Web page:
As of May 21, artists have just over two weeks to make their bid for a share of $2 million in development money − with a two-minute video or 300-word precis that captures a big idea worthy of inclusion in the festival.
“It’s super-exciting, I’m very curious to see what comes out of this moment,” said co-artistic director Hannah Fox. “We are looking for work that’s really bold and ambitious, that could only be realised in a festival.
“We are leaving our planning quite open at this stage, to be able to respond to what comes in.”
Obarzanek said they were not looking for traditional, in-venue works. They want artistic experiences: rituals or ceremonies that use the city as a stage or canvas.
And they must also be flexible, because so much about the crisis and future restrictions is unknown. Will there still be social distancing measures next May? It’s possible.
“Luckily a festival can be quite nimble,” said Fox. “We can think about works that are processional, or in large outdoor spaces, or sessional − there are lots of creative ways you can work around [health restrictions].”
Arts festivals often use big international productions as drawcards, but the coronavirus comes with health, legal and cost implications that add extra complexity to importing performances.
Obarzanek said it was a good time to focus the festival on celebrating Melbourne, a “city that is diverse, that is progressive and that is creative”. This was reflected in the callout, and in work already commissioned for 2020 that will roll over to 2021.
Leaks suggested the 2020 festival had ambitious plans for public events and installations such as a 400-metre light installation on the Yarra River and performances and artworks on the steps of Parliament House, with parts of Spring Street and Bourke Street made pedestrian-only. Chinatown would have been transformed into a “sensory wonderland” of lighting, video art and music, open late into the night.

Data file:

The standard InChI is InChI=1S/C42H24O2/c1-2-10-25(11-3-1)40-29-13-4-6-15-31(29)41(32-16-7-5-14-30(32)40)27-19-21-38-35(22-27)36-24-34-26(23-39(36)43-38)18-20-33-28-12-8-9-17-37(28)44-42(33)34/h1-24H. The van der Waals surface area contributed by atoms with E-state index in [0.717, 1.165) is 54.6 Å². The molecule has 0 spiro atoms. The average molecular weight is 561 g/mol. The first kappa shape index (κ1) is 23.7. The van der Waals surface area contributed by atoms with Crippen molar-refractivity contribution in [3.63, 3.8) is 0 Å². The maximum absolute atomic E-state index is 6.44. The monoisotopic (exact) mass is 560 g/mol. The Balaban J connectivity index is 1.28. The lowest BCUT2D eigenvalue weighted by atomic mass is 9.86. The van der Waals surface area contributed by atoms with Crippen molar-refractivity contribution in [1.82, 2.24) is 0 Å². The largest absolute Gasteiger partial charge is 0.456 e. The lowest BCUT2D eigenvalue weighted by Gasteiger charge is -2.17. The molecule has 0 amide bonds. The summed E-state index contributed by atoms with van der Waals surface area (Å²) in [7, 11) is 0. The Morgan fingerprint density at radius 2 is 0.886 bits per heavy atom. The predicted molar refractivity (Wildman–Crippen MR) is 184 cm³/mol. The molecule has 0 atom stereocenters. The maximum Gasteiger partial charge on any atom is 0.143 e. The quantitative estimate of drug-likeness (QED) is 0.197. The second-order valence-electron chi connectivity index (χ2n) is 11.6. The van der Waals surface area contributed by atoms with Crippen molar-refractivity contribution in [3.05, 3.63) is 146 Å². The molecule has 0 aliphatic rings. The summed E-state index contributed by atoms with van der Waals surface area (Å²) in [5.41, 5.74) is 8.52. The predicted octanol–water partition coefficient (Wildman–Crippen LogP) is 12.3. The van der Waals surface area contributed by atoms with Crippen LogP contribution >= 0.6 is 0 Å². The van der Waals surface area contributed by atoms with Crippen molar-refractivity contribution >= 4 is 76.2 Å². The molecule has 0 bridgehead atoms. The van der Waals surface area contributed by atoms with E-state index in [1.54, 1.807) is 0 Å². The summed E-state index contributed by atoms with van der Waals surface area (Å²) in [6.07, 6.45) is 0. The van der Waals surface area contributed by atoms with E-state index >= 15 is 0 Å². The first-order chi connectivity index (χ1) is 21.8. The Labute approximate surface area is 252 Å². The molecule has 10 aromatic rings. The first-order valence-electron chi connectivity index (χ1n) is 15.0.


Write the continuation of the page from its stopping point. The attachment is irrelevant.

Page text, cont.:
One of the main themes of the 2021 and subsequent festivals will be the Yarra River, Fox said − “It’s a major spine of the city, a cultural ancestor and that’s a rich area to explore.”
Do they want art that reflects on the coronavirus? Not necessarily, says Obarzanek.
“I think there is always a problem with new works addressing [current] issues very directly. In some ways people are exhausted by it.”
“We’re also cognisant it is a time for people to come back together, for neighbours, for cities, for sovereign states − and festivals play a very big and important role in that.”
The festival is funded by the state government.
“RISING is set to play an important role as we emerge from this crisis, reigniting the exciting creative offering Victoria is known for and rebooting our visitor economy,” said Martin Foley, Minister for Creative Industries.
“While this festival will be global in its ambition and scope, Victorian artists and creativity will be at its heart.”
Nick Miller is Arts Editor of The Age.